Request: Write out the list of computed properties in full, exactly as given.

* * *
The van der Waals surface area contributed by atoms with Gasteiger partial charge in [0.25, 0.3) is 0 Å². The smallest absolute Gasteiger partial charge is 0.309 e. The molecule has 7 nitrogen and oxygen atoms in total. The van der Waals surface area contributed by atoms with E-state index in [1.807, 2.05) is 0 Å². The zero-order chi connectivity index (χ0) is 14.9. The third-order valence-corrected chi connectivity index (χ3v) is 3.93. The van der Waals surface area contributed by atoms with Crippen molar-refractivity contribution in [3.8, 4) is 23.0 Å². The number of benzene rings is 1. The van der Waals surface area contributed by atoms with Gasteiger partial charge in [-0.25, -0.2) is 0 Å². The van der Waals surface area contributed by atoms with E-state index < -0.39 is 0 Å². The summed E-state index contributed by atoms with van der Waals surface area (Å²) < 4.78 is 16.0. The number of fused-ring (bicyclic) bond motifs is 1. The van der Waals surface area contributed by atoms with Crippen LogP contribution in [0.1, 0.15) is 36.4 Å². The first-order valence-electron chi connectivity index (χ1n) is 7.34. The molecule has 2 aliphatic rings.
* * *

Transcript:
The van der Waals surface area contributed by atoms with Gasteiger partial charge in [0.25, 0.3) is 0 Å². The smallest absolute Gasteiger partial charge is 0.309 e. The molecule has 7 nitrogen and oxygen atoms in total. The van der Waals surface area contributed by atoms with E-state index in [1.807, 2.05) is 0 Å². The zero-order chi connectivity index (χ0) is 14.9. The third-order valence-corrected chi connectivity index (χ3v) is 3.93. The van der Waals surface area contributed by atoms with Crippen molar-refractivity contribution in [3.8, 4) is 23.0 Å². The number of benzene rings is 1. The van der Waals surface area contributed by atoms with Gasteiger partial charge in [-0.25, -0.2) is 0 Å². The van der Waals surface area contributed by atoms with E-state index < -0.39 is 0 Å². The summed E-state index contributed by atoms with van der Waals surface area (Å²) < 4.78 is 16.0. The number of fused-ring (bicyclic) bond motifs is 1. The van der Waals surface area contributed by atoms with Crippen LogP contribution in [0.1, 0.15) is 36.4 Å². The first-order valence-electron chi connectivity index (χ1n) is 7.34. The molecule has 2 aliphatic rings.